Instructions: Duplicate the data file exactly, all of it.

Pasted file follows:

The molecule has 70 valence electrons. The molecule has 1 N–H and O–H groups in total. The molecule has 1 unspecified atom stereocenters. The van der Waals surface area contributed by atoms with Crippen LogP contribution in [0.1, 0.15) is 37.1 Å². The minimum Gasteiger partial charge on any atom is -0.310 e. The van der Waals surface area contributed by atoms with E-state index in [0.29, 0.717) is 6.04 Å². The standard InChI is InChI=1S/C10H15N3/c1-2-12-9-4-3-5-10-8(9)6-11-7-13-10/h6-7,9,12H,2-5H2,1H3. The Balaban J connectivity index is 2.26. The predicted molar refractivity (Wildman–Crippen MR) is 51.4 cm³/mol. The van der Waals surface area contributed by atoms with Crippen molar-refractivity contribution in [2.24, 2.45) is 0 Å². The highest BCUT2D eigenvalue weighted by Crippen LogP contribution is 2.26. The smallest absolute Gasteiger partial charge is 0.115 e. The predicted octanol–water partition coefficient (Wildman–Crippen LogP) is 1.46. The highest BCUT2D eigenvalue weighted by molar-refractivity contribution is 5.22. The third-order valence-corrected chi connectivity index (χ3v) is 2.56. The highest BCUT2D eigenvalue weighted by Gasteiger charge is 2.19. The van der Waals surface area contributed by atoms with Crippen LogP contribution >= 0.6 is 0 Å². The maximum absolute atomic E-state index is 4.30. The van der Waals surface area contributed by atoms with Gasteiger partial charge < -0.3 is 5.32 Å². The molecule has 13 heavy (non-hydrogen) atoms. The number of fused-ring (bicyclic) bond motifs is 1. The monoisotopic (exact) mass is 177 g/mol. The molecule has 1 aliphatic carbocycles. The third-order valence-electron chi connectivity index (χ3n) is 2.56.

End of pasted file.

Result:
The molecule has 70 valence electrons. The molecule has 1 N–H and O–H groups in total. The molecule has 1 unspecified atom stereocenters. The van der Waals surface area contributed by atoms with Crippen LogP contribution in [0.1, 0.15) is 37.1 Å². The minimum Gasteiger partial charge on any atom is -0.310 e. The van der Waals surface area contributed by atoms with E-state index in [0.29, 0.717) is 6.04 Å². The standard InChI is InChI=1S/C10H15N3/c1-2-12-9-4-3-5-10-8(9)6-11-7-13-10/h6-7,9,12H,2-5H2,1H3. The Balaban J connectivity index is 2.26. The predicted molar refractivity (Wildman–Crippen MR) is 51.4 cm³/mol. The van der Waals surface area contributed by atoms with Crippen molar-refractivity contribution in [2.24, 2.45) is 0 Å². The highest BCUT2D eigenvalue weighted by Crippen LogP contribution is 2.26. The smallest absolute Gasteiger partial charge is 0.115 e. The predicted octanol–water partition coefficient (Wildman–Crippen LogP) is 1.46. The highest BCUT2D eigenvalue weighted by molar-refractivity contribution is 5.22. The third-order valence-corrected chi connectivity index (χ3v) is 2.56. The highest BCUT2D eigenvalue weighted by Gasteiger charge is 2.19. The van der Waals surface area contributed by atoms with Crippen LogP contribution >= 0.6 is 0 Å². The maximum absolute atomic E-state index is 4.30. The van der Waals surface area contributed by atoms with Gasteiger partial charge < -0.3 is 5.32 Å². The molecule has 13 heavy (non-hydrogen) atoms. The number of fused-ring (bicyclic) bond motifs is 1. The monoisotopic (exact) mass is 177 g/mol. The molecule has 1 aliphatic carbocycles. The third-order valence-electron chi connectivity index (χ3n) is 2.56.